When I was 18 years old, I went to see the Stake President for a BYU admittance interview. After the interview was over, he asked if I had any other questions. I thought about it for a minute and asked him, "How do you really forgive yourself?" I had done everything that I was told was "necessary" for me to repent, but I just couldn't let go of the guilt, self-doubt, and feelings of failure and weakness. He said, "Well...you obviously don't understand the Atonement." I was a bit offended. After all, I had been through Primary and Young Women's, and I was 18 - the point in my life when I pretty much "knew" everything. He proceeded to explain how the Atonement works, and I realized that I did doubt the Savior's ability to atone for my sins and heal me. I had done everything I could do, but I was unwilling to hand over the rest to the Savior. It still took me a few years, but I feel I finally did allow the Savior to take my sins upon himself. I finally did gain an understanding of the Atonement.
President Faust says it so well:
“Our Redeemer took upon Himself all the sins, pains, infirmities, and sicknesses of all who have ever lived and will ever live. No one has ever suffered in any degree what He did. He knows our mortal trials by firsthand experience. It is a bit like us trying to climb Mount Everest and only getting up the first few feet. But He climbed all 29,000 feet to the top of the mountain. He suffered more than any other mortal could.”
“The injured should do what they can to work through their trials, and the Savior will ‘succor his people according to their infirmities.’ He will help us carry our burdens. Some injuries are so hurtful and deep that they cannot be healed without help from a higher power and hope for perfect justice and restitution in the next life. Since the Savior has suffered anything and everything that we could ever feel or experience, He can help the weak to become stronger. He has personally experienced all of it. He understands our pain and will walk with us even in our darkest hours.”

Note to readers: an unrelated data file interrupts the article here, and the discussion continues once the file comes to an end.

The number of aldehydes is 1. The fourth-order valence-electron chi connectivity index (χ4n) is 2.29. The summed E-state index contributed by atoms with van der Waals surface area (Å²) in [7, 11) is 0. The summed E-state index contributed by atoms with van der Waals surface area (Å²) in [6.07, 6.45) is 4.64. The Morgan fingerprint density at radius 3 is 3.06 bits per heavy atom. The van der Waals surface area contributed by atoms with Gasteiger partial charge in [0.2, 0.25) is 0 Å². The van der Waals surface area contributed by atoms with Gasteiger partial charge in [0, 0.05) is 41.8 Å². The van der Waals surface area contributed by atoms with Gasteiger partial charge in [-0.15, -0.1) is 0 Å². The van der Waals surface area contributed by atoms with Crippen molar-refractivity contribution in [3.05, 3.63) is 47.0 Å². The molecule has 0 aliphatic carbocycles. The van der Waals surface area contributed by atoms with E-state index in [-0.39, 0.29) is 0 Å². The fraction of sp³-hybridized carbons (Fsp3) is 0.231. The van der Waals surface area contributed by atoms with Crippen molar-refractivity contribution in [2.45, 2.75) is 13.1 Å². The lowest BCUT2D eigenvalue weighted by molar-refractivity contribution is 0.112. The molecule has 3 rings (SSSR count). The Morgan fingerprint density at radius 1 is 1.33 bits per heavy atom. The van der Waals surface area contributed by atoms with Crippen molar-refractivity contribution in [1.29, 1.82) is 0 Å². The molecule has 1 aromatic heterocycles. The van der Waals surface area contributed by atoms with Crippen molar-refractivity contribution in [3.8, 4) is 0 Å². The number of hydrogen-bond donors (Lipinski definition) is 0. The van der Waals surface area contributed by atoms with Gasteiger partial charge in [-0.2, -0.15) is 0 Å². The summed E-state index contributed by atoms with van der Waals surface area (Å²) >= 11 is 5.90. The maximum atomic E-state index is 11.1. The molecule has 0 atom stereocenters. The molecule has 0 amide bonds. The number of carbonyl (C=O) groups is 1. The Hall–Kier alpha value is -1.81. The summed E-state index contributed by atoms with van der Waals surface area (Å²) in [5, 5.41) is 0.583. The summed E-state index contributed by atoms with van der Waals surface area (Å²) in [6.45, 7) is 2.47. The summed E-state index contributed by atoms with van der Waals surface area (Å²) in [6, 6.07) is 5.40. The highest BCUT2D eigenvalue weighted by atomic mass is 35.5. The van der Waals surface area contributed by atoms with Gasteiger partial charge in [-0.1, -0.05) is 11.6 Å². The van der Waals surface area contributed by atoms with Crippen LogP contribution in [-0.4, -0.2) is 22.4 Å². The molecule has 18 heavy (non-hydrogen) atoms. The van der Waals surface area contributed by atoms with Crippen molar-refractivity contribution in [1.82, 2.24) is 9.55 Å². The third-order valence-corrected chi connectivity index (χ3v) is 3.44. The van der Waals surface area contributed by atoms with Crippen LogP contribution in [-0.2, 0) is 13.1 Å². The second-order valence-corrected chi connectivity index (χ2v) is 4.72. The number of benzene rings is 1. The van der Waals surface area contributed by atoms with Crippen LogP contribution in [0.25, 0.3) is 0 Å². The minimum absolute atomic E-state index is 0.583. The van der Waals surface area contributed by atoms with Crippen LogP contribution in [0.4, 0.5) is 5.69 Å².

I LOVE tulips. I took this picture yesterday morning after the late-March snow. Spring is another testimony to the Atonement and Resurrection of the Savior. The bulbs have been hidden under ground all winter. In the Spring, they come to life again and grow out of the dirt to reveal a beautiful flower. No matter how long we have felt lost in the cold, dark ground, we can come out of the darkness to be whole and beautiful again. And did you know that tulips continue growing after they've been picked! I love to put my cut tulips on my kitchen table, because they grow out of the vase and reach toward the sunlight. Again...another metaphor. We need to continually to reach toward our Savior. He will help us grow and find peace and happiness.
Some of you are struggling with almost unbelievable trials. I hope this doesn't sound trite. My thoughts and prayers have been with you these past few days. Thank you for helping me find more gratitude for my blessings and trials.